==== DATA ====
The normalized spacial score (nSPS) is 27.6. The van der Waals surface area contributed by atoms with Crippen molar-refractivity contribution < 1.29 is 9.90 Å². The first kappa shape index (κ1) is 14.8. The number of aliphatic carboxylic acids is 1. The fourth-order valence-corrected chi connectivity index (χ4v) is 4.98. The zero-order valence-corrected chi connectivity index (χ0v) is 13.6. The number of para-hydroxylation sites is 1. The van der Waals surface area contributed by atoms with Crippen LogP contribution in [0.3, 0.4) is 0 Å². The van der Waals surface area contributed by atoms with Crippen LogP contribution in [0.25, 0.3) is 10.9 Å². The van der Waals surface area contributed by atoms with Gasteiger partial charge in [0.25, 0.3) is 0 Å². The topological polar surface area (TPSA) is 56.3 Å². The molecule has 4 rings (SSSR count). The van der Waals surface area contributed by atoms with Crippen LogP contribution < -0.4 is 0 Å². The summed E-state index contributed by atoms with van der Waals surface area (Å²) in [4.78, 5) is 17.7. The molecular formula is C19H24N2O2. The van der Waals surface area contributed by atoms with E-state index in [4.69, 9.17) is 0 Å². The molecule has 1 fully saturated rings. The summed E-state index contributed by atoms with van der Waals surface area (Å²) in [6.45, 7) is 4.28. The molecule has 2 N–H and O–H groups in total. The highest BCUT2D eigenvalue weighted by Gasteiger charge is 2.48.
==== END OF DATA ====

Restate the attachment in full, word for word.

The normalized spacial score (nSPS) is 27.6. The van der Waals surface area contributed by atoms with Crippen molar-refractivity contribution < 1.29 is 9.90 Å². The first kappa shape index (κ1) is 14.8. The number of aliphatic carboxylic acids is 1. The fourth-order valence-corrected chi connectivity index (χ4v) is 4.98. The zero-order valence-corrected chi connectivity index (χ0v) is 13.6. The number of para-hydroxylation sites is 1. The van der Waals surface area contributed by atoms with Crippen LogP contribution in [0.3, 0.4) is 0 Å². The van der Waals surface area contributed by atoms with Crippen LogP contribution in [0.25, 0.3) is 10.9 Å². The van der Waals surface area contributed by atoms with Gasteiger partial charge in [0.25, 0.3) is 0 Å². The topological polar surface area (TPSA) is 56.3 Å². The molecule has 4 rings (SSSR count). The van der Waals surface area contributed by atoms with Crippen LogP contribution < -0.4 is 0 Å². The summed E-state index contributed by atoms with van der Waals surface area (Å²) in [4.78, 5) is 17.7. The molecular formula is C19H24N2O2. The van der Waals surface area contributed by atoms with E-state index in [4.69, 9.17) is 0 Å². The molecule has 1 fully saturated rings. The summed E-state index contributed by atoms with van der Waals surface area (Å²) in [6.45, 7) is 4.28. The molecule has 2 N–H and O–H groups in total. The highest BCUT2D eigenvalue weighted by Gasteiger charge is 2.48.